By Alice Wong: Complete Post through this link…
It’s rare to see an article combining disability and food appreciation. It’s more common to see pieces about disability and nutrition, in which food is thought of mainly as a functional need, or as part of a medical or wellness regimen. And then there are the entirely justified, but repetitive and therefore frustrating complaints about restaurant accessibility. Deep dives into the personal, sensory experience of food itself, through disability, are hard to find.
That’s at least part of the reason why this article by Alice Wong drew me in. That, and the fact Alice’s writing here is so filled with joy. It’s not happy platitudes, but very specific, personal, relatable pleasures in food from someone who can no longer eat.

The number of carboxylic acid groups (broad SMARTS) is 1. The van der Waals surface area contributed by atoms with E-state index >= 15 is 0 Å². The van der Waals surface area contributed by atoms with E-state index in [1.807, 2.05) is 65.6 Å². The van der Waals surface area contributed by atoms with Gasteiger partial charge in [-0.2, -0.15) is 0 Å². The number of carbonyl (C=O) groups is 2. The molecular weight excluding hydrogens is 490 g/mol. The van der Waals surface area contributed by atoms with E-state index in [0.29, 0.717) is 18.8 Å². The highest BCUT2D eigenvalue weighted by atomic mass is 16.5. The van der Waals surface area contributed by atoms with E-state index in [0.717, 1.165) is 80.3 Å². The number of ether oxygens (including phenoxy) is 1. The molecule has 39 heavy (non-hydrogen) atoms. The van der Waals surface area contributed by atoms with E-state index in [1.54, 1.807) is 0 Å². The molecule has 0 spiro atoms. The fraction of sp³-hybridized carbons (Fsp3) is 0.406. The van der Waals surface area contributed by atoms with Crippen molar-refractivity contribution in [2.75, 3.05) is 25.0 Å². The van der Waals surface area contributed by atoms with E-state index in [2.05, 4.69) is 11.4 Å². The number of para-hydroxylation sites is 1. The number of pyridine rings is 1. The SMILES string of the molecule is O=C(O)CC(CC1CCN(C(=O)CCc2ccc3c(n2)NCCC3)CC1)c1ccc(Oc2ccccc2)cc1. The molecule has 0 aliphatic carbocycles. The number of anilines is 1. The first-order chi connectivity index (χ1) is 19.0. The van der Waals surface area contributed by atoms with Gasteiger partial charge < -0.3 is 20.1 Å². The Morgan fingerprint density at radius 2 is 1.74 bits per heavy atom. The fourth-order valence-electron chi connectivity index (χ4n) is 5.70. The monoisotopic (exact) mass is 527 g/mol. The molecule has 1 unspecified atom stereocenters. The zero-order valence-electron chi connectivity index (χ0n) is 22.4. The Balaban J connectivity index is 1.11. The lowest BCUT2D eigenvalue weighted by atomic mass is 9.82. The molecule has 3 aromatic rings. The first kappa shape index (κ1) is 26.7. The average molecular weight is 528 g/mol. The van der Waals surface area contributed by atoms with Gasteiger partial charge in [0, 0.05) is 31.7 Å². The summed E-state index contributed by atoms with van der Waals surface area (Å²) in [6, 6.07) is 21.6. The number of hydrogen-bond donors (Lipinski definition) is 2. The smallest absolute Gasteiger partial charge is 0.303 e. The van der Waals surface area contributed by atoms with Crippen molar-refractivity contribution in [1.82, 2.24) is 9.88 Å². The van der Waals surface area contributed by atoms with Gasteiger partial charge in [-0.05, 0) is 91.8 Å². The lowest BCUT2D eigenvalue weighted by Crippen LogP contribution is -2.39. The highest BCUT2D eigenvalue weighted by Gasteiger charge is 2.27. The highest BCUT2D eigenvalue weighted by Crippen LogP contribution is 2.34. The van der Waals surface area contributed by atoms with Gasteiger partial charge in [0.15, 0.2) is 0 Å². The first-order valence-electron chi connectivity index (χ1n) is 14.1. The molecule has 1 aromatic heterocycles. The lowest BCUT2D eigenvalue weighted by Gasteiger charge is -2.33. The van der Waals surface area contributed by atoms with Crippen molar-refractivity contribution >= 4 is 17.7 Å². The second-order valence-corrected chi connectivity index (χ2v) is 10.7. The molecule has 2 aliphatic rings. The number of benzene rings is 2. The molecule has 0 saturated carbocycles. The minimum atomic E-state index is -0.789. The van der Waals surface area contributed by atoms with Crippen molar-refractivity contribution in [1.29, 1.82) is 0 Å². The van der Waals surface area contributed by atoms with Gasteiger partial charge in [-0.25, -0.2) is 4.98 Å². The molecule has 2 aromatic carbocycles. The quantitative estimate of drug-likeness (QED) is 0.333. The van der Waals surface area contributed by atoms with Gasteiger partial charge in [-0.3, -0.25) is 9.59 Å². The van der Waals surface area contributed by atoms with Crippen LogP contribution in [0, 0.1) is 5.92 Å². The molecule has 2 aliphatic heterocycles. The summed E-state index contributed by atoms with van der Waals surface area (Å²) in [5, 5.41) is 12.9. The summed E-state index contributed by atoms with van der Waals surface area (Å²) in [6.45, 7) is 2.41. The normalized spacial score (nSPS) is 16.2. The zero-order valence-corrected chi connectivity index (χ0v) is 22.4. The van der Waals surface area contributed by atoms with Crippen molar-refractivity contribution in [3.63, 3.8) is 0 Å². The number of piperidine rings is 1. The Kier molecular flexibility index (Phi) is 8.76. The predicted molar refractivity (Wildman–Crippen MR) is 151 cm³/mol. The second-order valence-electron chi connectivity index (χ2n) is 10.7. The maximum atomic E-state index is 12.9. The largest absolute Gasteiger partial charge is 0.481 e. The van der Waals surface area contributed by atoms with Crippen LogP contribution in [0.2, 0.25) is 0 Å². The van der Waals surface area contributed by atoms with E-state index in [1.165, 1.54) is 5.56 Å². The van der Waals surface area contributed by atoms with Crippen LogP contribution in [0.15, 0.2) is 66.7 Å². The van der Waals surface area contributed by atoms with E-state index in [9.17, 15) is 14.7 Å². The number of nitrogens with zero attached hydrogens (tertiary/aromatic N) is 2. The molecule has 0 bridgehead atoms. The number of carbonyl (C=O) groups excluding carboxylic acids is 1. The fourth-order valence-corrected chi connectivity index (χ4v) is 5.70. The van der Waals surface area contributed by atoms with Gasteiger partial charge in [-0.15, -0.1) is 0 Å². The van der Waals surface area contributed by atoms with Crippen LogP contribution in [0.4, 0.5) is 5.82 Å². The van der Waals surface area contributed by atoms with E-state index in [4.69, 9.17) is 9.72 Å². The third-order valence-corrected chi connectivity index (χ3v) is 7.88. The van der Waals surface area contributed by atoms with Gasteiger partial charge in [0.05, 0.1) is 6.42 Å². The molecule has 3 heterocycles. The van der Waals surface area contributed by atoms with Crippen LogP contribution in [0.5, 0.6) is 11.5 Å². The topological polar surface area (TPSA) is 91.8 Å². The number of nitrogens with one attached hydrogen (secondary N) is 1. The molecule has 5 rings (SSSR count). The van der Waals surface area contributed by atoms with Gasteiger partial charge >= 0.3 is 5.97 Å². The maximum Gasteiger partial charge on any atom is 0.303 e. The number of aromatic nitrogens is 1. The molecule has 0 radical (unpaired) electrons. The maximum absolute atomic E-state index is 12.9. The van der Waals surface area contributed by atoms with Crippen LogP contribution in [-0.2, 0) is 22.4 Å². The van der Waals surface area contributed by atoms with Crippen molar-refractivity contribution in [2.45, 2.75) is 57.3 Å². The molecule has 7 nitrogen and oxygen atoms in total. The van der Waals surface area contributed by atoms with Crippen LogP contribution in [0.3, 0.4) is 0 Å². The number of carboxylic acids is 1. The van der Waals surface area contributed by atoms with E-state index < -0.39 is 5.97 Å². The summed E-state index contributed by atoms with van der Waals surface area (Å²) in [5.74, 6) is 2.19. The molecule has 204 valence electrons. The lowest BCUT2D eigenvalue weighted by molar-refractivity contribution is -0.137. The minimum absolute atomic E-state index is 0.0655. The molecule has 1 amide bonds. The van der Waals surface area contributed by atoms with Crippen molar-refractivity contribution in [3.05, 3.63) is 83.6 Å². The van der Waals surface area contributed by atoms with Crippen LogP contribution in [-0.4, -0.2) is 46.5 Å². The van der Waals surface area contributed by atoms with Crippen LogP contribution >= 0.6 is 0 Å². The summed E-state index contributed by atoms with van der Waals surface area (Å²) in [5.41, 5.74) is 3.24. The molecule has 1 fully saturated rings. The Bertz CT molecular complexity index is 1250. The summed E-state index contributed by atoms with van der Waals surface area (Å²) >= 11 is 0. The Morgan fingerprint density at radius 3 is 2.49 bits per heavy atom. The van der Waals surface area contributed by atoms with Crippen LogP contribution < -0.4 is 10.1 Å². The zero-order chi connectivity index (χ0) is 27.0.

The article opens an Eater series on disabled people and food — but food as life and joy, not just nutrition, medicine, or addiction. Alice cites disabled people’s powers of innovation and adaptability, explaining that the series “provides merely a sample of this brilliance through the prism of food.”
For me it also speaks to something broader. It’s about how even people with lifelong disabilities can experience the onset of disability as a new thing — and how the loss of certain accustomed pleasures doesn’t have to be complete, because we can cultivate what we physically miss in our memories.